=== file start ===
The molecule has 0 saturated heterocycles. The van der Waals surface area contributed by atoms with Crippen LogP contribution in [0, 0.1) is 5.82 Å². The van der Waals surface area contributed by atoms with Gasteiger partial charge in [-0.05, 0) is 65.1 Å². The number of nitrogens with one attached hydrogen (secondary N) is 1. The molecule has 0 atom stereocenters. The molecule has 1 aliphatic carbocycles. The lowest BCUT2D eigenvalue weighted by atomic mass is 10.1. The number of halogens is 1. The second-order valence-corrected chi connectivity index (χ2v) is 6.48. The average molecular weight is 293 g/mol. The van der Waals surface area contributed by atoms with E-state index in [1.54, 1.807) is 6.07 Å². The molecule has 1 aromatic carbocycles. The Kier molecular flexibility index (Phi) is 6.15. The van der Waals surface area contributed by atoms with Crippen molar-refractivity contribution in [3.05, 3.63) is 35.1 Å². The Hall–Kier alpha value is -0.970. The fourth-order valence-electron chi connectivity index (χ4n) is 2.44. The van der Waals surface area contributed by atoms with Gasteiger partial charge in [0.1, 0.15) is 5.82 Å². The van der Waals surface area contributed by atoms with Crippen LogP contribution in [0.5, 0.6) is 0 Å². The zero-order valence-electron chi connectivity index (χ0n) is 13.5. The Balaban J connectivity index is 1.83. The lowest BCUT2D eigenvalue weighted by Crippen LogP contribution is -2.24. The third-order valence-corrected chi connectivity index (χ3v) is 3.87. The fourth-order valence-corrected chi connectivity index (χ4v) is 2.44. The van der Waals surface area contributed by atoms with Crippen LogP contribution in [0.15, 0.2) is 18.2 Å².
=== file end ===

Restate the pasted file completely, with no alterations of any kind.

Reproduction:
The molecule has 0 saturated heterocycles. The van der Waals surface area contributed by atoms with Crippen LogP contribution in [0, 0.1) is 5.82 Å². The van der Waals surface area contributed by atoms with Gasteiger partial charge in [-0.05, 0) is 65.1 Å². The number of nitrogens with one attached hydrogen (secondary N) is 1. The molecule has 0 atom stereocenters. The molecule has 1 aliphatic carbocycles. The lowest BCUT2D eigenvalue weighted by atomic mass is 10.1. The number of halogens is 1. The second-order valence-corrected chi connectivity index (χ2v) is 6.48. The average molecular weight is 293 g/mol. The van der Waals surface area contributed by atoms with E-state index in [1.54, 1.807) is 6.07 Å². The molecule has 1 aromatic carbocycles. The Kier molecular flexibility index (Phi) is 6.15. The van der Waals surface area contributed by atoms with Crippen molar-refractivity contribution in [3.05, 3.63) is 35.1 Å². The Hall–Kier alpha value is -0.970. The fourth-order valence-electron chi connectivity index (χ4n) is 2.44. The van der Waals surface area contributed by atoms with Gasteiger partial charge in [0.1, 0.15) is 5.82 Å². The van der Waals surface area contributed by atoms with Crippen LogP contribution in [0.5, 0.6) is 0 Å². The zero-order valence-electron chi connectivity index (χ0n) is 13.5. The Balaban J connectivity index is 1.83. The lowest BCUT2D eigenvalue weighted by Crippen LogP contribution is -2.24. The third-order valence-corrected chi connectivity index (χ3v) is 3.87. The fourth-order valence-corrected chi connectivity index (χ4v) is 2.44. The van der Waals surface area contributed by atoms with Crippen LogP contribution in [0.15, 0.2) is 18.2 Å².